Review by Choice Review
In this collection of very interesting essays on the presence of "Dutchness" in the US, the editors conclude that the Dutch presence in colonial America and the US has been "profound and extensive," dating from Henry Hudson's arrival in New York in 1609 and embracing a broad range of cultural, political, and economic engagements between the Netherlands and America over a period of four centuries. Much of this Dutchness is cultural, but other topics are also considered. Among the former are Dutch art and the Hudson Valley patroon painters, the Hudson-Fulton exhibition of 1909, collections of Dutch masters by US collectors, Dutchness in fact and fiction, the importance of historian John Lothrop Motley, the formation of a Calvinist subculture, and the influence of sociologist Fred L. Polak and architect Rem Koolhaas. Essays on immigrant experiences discuss the failure of the Dutch settlement of Friesland, Minnesota, and the cultural legacy of the Dutch communities in Pella and Orange City, Iowa. This legacy, part of which is invented traditions, consists of tulip festivals, wearing Dutch costumes and wooden shoes, folk dances, and architecture. Summing Up: Recommended. All levels/libraries. G. D. Homan emeritus, Illinois State University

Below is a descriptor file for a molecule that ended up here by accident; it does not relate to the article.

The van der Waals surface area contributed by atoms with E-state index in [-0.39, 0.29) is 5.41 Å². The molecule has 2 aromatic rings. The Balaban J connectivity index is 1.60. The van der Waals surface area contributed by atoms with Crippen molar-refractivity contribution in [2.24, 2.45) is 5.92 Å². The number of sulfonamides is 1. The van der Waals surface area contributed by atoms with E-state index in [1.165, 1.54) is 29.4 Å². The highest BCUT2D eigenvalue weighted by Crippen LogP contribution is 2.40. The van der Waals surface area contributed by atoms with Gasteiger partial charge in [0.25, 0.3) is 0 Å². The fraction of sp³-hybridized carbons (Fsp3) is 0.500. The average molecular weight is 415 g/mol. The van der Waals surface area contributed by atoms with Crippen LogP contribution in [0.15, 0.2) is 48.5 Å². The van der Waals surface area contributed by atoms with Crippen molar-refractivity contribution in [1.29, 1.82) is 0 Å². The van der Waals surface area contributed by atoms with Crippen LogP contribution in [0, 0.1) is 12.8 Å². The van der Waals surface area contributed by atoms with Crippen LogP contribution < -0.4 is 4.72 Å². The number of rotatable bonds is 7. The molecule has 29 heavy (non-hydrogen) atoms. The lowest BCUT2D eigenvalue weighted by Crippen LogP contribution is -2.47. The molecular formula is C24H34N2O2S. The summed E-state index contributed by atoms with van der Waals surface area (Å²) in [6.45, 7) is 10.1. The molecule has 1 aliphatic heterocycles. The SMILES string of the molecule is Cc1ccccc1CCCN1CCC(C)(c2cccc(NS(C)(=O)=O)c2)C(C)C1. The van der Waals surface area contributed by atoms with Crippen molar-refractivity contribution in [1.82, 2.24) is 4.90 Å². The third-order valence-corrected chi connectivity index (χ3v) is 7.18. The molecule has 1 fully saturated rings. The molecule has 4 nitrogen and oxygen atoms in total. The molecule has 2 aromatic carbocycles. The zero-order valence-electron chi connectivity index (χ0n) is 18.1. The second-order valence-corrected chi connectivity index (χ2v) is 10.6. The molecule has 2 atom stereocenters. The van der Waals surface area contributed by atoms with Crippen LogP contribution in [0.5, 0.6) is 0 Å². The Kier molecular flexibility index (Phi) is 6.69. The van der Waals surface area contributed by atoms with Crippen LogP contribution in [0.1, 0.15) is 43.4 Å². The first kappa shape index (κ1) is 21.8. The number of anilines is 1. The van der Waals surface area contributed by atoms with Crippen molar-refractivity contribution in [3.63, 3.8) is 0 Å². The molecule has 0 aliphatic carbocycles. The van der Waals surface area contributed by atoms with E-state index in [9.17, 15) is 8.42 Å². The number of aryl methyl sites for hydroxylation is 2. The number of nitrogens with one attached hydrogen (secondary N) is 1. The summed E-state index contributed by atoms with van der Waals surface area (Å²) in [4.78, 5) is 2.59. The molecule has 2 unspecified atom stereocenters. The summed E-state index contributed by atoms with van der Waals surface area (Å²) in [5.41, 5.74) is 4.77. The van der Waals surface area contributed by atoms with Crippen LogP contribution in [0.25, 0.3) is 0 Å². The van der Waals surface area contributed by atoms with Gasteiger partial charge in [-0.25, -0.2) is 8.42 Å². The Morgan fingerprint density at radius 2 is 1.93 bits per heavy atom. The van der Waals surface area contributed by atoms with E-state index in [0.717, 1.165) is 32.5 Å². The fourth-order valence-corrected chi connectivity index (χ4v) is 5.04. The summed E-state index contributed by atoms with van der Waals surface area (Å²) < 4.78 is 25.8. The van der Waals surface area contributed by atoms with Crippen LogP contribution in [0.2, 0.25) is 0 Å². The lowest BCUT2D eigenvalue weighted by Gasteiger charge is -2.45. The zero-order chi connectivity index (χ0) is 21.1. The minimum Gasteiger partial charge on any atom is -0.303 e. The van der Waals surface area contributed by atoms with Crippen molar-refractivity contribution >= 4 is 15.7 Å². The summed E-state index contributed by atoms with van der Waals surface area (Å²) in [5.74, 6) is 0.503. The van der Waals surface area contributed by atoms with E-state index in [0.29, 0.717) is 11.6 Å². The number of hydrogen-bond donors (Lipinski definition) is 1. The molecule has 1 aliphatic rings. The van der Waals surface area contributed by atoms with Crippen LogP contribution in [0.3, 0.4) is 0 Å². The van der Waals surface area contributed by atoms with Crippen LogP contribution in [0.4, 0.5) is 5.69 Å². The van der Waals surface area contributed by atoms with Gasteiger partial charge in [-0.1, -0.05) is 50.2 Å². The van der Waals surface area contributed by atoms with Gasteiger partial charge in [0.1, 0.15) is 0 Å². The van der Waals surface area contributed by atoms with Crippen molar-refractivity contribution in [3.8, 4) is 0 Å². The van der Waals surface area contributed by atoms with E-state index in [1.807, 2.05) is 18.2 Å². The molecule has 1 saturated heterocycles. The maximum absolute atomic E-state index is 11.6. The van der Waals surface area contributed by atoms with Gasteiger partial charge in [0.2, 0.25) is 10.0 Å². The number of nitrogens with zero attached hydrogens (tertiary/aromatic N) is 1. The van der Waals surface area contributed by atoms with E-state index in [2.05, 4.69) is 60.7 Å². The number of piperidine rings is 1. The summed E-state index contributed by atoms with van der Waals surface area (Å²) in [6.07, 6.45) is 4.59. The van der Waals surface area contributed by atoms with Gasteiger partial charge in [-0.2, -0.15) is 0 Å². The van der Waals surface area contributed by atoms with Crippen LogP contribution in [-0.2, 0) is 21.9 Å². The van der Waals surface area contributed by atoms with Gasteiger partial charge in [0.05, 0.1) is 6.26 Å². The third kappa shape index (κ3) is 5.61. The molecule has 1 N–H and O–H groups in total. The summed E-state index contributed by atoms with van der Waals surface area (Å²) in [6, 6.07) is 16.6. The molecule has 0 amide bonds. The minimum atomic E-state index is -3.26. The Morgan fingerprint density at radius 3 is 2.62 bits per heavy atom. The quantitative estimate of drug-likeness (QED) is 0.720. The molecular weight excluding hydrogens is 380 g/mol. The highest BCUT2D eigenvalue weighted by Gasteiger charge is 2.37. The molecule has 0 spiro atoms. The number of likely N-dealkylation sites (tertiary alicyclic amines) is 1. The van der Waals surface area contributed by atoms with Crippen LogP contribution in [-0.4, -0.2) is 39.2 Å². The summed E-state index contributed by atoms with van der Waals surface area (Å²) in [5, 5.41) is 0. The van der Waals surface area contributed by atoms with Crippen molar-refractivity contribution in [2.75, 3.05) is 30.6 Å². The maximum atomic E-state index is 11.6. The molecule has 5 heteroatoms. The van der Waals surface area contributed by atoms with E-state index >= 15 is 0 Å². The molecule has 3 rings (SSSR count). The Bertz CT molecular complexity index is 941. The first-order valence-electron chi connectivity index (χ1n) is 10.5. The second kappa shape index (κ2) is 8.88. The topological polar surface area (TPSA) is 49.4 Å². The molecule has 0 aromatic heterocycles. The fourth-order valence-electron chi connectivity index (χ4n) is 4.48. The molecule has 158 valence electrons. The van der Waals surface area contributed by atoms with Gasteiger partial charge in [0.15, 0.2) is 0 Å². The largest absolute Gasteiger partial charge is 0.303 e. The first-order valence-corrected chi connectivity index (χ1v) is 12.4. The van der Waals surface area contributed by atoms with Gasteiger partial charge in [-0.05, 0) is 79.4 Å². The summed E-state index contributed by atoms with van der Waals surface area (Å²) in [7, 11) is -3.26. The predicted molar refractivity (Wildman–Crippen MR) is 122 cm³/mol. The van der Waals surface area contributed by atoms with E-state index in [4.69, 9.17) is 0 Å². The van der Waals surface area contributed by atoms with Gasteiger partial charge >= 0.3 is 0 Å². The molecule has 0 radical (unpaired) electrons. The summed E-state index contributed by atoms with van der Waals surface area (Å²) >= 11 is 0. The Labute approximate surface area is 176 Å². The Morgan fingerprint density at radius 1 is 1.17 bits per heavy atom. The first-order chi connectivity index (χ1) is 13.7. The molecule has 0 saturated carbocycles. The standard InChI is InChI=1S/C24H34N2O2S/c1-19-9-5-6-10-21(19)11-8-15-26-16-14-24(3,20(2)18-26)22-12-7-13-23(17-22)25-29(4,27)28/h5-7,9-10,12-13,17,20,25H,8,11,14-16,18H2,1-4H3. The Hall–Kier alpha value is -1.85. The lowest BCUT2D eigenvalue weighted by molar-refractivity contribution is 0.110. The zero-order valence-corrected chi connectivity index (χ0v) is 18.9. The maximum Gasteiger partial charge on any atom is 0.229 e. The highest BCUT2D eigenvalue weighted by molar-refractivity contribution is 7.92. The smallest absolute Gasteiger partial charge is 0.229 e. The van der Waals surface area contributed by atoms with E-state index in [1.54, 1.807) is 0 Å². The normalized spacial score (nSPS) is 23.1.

Copyright American Library Association, used with permission.
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